In their latest research, staff from the ELKH Centre for Ecological Research (CER) and the Eötvös Loránd University (ELTE) Institute of Plant Biology have sought to find out what can be seen by mayflies that develop in the water as larvae before leaving the water, and how this influences their behavior. During their studies with electroretinography, the researchers showed that the visual system of the Danube mayfly, a protected species in Hungary, adapts to changes in light conditions during its development. An article presenting their results has been published in the prestigious journal Proceedings of the Royal Society B.
The larvae hatch from the eggs of the one-year-old Danube mayfly around April. They feed on organic debris and live coating and develop until the late summer swarming season. Swarming begins after dark, at which point the larvae float to the surface, where they transform into a winged insect. After the males transform once again, mating takes place, and then the fertilized females fly a few miles upstream of the river so that the eggs are laid in the water at roughly the same place where the females that laid them matured.
The swarming of the Danube mayfly takes place in a relatively short time in the twilight hours. At this time, it is already dark for the human eye, but the scattered light of the sun still dominates the sky. The ratio of blue and ultraviolet light to lighter wavelength components is highest in the light of the sky at this time. This period follows the short time window called the ‘blue hour’ by photographers.
In their most recent study, the researchers measured the spectral sensitivity of the complex eye of the Ephoron virgo mayfly in larval and adult individuals by electroretinography and found significant differences between these groups. “The larvae of the mayfly were more sensitive to the green spectral range, whereas the eyes of the adult mayfly were more sensitive to ultraviolet light,” said Ádám Egri, a staff member at the CER Institute of Aquatic Ecology and the primary author of the study.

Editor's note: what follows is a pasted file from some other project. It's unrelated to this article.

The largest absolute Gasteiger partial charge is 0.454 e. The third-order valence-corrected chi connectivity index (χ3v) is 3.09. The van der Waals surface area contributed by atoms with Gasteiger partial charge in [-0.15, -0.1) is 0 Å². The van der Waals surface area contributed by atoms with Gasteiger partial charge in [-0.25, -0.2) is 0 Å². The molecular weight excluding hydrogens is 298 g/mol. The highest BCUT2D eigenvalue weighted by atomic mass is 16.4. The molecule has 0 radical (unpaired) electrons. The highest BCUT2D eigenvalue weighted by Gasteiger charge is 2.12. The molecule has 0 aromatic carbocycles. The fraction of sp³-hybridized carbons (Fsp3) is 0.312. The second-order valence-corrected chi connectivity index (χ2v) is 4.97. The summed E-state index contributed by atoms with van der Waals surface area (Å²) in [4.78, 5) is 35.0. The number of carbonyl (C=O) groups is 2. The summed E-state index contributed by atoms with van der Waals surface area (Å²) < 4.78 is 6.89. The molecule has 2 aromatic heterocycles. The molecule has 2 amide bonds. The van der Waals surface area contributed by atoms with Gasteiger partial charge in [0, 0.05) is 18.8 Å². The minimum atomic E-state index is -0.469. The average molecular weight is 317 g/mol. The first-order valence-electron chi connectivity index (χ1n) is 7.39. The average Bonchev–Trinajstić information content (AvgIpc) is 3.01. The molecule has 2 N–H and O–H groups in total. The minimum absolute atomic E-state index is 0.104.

The Ephoron virgo mayfly develops underwater, where in a sometimes cloudy, brownish environment the longer wavelength range of the spectrum dominates and the light intensity is also lower than on the surface. This means that the highest proportions of green, yellow and red wavelengths are present, so it is preferable for the larvae if its eyes are primarily sensitive to the green spectral range.
Using recordings from webcams in Budapest, the researchers determined that the Ephoron virgo mayfly typically collects en-masse between 14 and seven degrees below the horizon, when the ratio of ultraviolet photons to green components in the light of the sky is at its highest. This means that the primarily ultraviolet-sensitive eyes of adult mayflies suggest adaptation to the swarming time window.
“We have previously shown that the Ephoron virgo mayfly is most strongly attracted to ultraviolet and blue light, which is in line with the results of our current laboratory experiments,” said György Kriska, associate professor at ELTE, who began his visual ecological research on the destruction of mayflies in 2012.
A well-known phenomenon is the mass destruction of the Ephoron virgo mayfly observed in public lighting lamps, which can be reduced by the correct choice of the spectrum of outdoor lamps. Most short-wavelength light sources, such as bluish-cold, cold white LEDs, attract far more mayflies than those whose spectrum is predominantly comprised of longer wavelengths, such as the yellowish, warm-white LED.
This means that the example of the Ephoron virgo mayfly also confirms the theory that the longest wavelength, warm white lights of the artificial light sources, cause the least damage to the living world, which is why it makes sense to use them.